WRKY transcription factors constitute a large family in plants. Members of this family have been reported to be involved in various stress-related responses [28, 29]. However, the functions of WRKY proteins in non-model plants have remained unclear. In the present study, GhWRKY41 was isolated from cotton, a crop with critical economic importance. One WRKY domain and a typical group III C2HC zinc finger domain [30] were present in the GhWRKY41 sequence. Amino acid comparisons and phylogenetic analysis indicated that GhWRKY41 showed high similarity with PtWRKY12, BgWRKY, GmWRKY41 and AtWKRY41, all of which belong to the group III WRKY family. These results indicated that GhWRKY41 is a group III WRKY transcription factor.

The WRKY domain present in WRKY proteins can bind to W-box cis-acting elements that are mainly located in PR proteins. For this reason, WRKY proteins have been rigorously analyzed to determine their function in the plant defense response [31]. Moreover, Kalde et al. systematically analyzed the response of 13 Arabidopsis group III WRKY genes to SA and pathogens, and the results demonstrated that the majority of this subgroup could be upregulated by these treatments [32]. In our study, GhWRKY41 exhibited significant changes in response to osmotic stresses. This observation may indicate that GhWRKY41 has a novel role as a member of the group III family of proteins.

In addition to their roles in biotic resistance, the roles of WRKY proteins in abiotic tolerance have also been studied [33, 34]. The expression of GhWRKY41 was induced by osmotic stresses such as salt and drought. This induction is similar to that of BcWRKY46 and DgWRKY3 [35, 36]. Moreover, the in vivo role of GhWRKY41 in plant abiotic tolerance was clearly demonstrated in transgenic tobacco lines overexpression GhWRKY41. Under drought and salt stress conditions, WT plants were smaller, more withered and more chlorotic, while GhWRKY41-expressing tobacco plants were better able to adapt to these stresses. Similarly, constitutive expression of different WRKY genes, including VpWRKY2 and GsWRKY20, also resulted in greater tolerance to abiotic stresses in transgenic lines [18, 37]. Therefore, we conclude that GhWRKY41 is a functional WRKY transcription factor involved in the response to salt and drought stress.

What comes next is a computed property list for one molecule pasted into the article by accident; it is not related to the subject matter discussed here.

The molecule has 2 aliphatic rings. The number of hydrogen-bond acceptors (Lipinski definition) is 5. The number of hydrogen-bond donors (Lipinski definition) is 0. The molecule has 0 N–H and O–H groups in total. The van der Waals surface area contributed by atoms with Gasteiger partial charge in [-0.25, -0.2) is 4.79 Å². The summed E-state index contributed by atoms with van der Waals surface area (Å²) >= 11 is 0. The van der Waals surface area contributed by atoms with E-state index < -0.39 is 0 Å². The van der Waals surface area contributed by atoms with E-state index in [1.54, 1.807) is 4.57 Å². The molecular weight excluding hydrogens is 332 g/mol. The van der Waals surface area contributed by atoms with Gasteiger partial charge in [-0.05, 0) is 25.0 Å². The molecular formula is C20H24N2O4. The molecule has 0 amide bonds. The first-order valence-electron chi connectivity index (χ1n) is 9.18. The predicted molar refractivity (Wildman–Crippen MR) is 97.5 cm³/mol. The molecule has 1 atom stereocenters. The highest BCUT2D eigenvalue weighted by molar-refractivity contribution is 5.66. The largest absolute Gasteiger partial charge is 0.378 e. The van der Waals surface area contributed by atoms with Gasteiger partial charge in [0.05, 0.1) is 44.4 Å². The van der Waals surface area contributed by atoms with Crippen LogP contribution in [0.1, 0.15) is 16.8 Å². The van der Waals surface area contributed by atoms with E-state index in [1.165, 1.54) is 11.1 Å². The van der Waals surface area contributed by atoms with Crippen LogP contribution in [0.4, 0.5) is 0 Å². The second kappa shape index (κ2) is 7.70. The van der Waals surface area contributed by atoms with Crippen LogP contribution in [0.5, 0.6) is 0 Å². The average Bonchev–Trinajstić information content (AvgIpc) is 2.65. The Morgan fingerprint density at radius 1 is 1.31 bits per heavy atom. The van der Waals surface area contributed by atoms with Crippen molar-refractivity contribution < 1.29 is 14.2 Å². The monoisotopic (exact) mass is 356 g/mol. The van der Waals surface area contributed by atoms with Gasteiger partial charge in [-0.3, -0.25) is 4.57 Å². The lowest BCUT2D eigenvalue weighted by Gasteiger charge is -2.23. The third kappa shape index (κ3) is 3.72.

ROS such as superoxide, hydrogen peroxide and hydroxyl radicals play a dual role in plants: they act as necessary signaling molecules, but they can cause damage to plant cells when overproduced under stress conditions [38]. Plants must maintain a ROS balance to minimize cellular damage caused by stress. Among the variety of ROS compounds, the present study investigated the effects of H2O2 in abiotic stress-resistant plants. Our study found that GhWRKY41-overexpressing plants exhibited lower H2O2 accumulation than WT plants under drought and salt stress conditions. MDA is widely recognized as a parameter that reflects lipid peroxidation [39]. GhWRKY41 might protect plants by promoting the degradation of MDA. Our results showed that overexpression of GhWRKY41 reduced the accumulation of H2O2 in transgenic seedlings. Moreover, the expression of GhWRKY41 was induced by treatment with H2O2. Consequently, we infer that overexpression of GhWRKY41 in tobacco confers drought and salt stress tolerance by promoting ROS elimination.

When plants exposed to stress overproduce ROS, they must develop tactics to scavenge ROS and protect cells. Enzymes such as SOD, CAT and POD act as ROS scavengers. An analysis of these enzymes showed that overexpression of GhWRKY41 markedly strengthened their activity under drought and salt stresses. At the molecular level, the expression of genes encoding these enzymes was also upregulated under stress. Thus, overexpression of GhWRKY41 may regulate these genes and induce the activity of a more efficient antioxidant system to counteract the oxidative stress evoked by salt and drought stress.